On the other end of the spectrum, in 65° F I strapped the Cipher on for a 45 minute fire road climb. It wasn’t my hardest effort up and I definetly worked up a good lather before getting to the goods. While most riders considering the Cipher (and any other full face mountain bike helmet in its class) accept the compromise of a cool head for higher standards of protection, I would question the marketing of this helmet for enduro. Enduro-type riding, yes. Enduro racing, questionable. Of course, depending on the terrain of your enduro race of choice, unless you are able to haul a second helmet during transition, I would opt for a better-ventilated helmet for strict enduro mountain bike racing.
While ventilation inherently has its limits in this class of helmet, the Cipher packs some serious comfort. One of my local shops carries more helmets in-store than most online dealers, so I took the Cipher down for a little comfort showdown. Among four other major players in the full face game, I couldn’t find a more comfortable fit than the Giro. Again, your mileage may vary…
My high school football coach once said, “If you look good, you’ll play good.” Given my mediocre mountain biking skills, I’ll be darned if I’m not the sharpest-looking shredder out there–and for that, the Cipher takes the cake. But if it’s a gloss look you want, you’re out of luck, as Giro is all-in on 8 different matte finishes for 2015–from all-black to glowing red and yellow.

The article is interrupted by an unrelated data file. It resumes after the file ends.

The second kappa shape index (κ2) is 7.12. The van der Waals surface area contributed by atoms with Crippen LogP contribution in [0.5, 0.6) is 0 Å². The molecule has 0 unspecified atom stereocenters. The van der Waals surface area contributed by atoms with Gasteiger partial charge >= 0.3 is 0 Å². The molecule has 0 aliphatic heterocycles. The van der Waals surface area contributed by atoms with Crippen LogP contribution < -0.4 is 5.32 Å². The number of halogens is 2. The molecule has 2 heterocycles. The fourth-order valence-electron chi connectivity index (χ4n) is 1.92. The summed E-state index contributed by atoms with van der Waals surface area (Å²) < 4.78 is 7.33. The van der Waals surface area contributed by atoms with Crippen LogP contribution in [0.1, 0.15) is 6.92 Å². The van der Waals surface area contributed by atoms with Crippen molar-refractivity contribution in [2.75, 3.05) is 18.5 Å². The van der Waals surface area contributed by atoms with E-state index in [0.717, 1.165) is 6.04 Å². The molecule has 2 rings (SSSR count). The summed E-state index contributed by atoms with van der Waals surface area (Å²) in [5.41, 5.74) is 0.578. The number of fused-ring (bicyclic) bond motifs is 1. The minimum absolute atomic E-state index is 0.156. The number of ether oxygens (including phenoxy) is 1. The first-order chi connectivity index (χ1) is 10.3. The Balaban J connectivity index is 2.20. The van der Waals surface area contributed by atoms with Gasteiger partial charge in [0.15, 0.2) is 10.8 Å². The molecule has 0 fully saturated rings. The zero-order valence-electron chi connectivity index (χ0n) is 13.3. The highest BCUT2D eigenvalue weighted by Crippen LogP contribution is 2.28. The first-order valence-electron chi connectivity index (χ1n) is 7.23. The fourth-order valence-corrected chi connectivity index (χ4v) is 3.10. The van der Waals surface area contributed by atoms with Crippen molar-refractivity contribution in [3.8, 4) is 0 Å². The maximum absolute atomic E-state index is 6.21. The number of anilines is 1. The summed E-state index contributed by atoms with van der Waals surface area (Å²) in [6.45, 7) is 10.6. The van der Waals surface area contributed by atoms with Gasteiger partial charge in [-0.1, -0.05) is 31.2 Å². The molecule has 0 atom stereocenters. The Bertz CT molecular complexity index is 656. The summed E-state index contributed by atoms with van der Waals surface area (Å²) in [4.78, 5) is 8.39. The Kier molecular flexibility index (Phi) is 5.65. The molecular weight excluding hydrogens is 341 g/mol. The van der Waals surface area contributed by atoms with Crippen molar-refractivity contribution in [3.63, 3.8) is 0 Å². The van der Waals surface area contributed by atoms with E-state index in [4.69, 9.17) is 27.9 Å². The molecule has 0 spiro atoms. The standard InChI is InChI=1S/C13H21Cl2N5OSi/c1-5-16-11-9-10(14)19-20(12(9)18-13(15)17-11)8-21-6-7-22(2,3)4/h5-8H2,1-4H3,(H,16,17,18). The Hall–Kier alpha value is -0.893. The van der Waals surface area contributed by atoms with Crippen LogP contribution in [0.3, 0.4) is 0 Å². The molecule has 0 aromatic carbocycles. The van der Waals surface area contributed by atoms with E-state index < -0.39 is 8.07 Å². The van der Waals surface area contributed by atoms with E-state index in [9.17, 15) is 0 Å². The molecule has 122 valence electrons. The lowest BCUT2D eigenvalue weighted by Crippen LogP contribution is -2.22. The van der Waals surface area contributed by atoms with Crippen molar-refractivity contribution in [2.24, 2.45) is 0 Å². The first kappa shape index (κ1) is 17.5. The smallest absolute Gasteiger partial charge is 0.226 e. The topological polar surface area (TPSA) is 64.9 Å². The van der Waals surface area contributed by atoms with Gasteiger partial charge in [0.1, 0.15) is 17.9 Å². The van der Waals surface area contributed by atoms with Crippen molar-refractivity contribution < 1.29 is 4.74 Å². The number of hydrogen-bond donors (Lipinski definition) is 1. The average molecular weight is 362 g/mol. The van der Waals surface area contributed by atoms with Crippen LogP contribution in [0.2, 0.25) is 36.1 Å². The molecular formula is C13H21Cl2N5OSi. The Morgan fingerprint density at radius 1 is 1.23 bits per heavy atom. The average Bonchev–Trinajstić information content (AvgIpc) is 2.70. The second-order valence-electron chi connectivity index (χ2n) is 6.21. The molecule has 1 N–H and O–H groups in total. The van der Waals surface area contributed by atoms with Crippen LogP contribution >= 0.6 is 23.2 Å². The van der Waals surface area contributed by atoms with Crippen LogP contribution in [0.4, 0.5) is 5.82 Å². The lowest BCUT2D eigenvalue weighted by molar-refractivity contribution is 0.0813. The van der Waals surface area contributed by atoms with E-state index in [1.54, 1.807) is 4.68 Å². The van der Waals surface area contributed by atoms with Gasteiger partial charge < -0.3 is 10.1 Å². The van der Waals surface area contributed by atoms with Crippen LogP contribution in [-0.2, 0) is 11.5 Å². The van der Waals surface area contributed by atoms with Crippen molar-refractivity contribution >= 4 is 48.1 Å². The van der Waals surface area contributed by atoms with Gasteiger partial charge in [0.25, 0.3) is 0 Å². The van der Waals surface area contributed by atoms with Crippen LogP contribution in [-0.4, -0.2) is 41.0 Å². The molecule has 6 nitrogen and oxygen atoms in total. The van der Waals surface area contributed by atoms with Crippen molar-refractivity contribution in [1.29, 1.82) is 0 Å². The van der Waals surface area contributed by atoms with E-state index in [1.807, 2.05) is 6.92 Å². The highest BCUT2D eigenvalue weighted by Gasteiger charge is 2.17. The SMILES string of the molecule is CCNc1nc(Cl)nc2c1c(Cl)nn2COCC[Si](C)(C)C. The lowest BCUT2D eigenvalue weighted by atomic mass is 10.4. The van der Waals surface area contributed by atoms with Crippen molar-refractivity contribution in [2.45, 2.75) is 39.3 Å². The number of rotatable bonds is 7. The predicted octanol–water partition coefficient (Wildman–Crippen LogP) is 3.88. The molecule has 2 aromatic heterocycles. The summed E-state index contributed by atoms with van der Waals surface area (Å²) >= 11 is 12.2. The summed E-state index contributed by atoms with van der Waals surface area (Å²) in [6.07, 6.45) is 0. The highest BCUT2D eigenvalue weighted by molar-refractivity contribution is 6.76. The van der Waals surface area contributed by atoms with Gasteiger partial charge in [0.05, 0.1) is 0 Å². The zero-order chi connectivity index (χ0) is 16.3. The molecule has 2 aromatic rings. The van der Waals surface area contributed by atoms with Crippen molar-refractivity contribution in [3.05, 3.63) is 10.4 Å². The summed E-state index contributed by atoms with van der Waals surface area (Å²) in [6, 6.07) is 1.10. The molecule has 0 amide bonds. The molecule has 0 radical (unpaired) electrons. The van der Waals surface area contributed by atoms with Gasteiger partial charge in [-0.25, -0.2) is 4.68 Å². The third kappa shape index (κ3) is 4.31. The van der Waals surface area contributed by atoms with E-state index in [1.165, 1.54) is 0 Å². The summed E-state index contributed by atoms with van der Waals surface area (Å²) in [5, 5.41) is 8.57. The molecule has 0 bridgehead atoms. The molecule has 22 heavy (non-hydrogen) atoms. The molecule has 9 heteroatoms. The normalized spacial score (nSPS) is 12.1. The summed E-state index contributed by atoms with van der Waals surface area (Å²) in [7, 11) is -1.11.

What modern mountain bike helmet would be complete without a few other knickknacks like the Cipher’s integrated POV camera mount? The folks at Giro understand our fondness for DH videos, and it won’t surprise me when this feature becomes the new standard.
There’s nothing easier on the ears than blowing up berms, but if you insist on getting downhill to the beat of your own playlist, the Cipher comes ready with TuneUps™-compatible speaker pockets and O-Snap™ to manage cord control.
One thing I wouldn’t mind seeing is a little extra “umph” (metal) in the visor hardware on this caliber of lid. The Cipher’s brim is equipped with tool-free plastic bolts that, while possibly being more susceptible to breakage under the right type of stress, does drop some weight while adding convenience.
Giro Cipher Comfort Liner
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The Giro Cipher full face mountain bike helmet is a great option for your DH and freeride needs, although I have some hesitation recommending it for enduro racing. That said, it’s “enduroble” enough (couldn’t resist). The sizing seems to run on the larger end of the spectrum so I would consider rounding down if you’re between sizes. The Cipher meets required standards, is very comfortable, and Giro nailed it on the color schemes. What else do you want? POV camera compatibility and some space for your tunes? Well, it has that too!
The Giro Cipher is stacking up to be one of my favorite mountain bike helmets in my rotation. In fact, I own a lightweight XC and an all-mountain-style helmet and still find myself reaching for the Cipher even when the day’s ride doesn’t exactly warrant that much protection.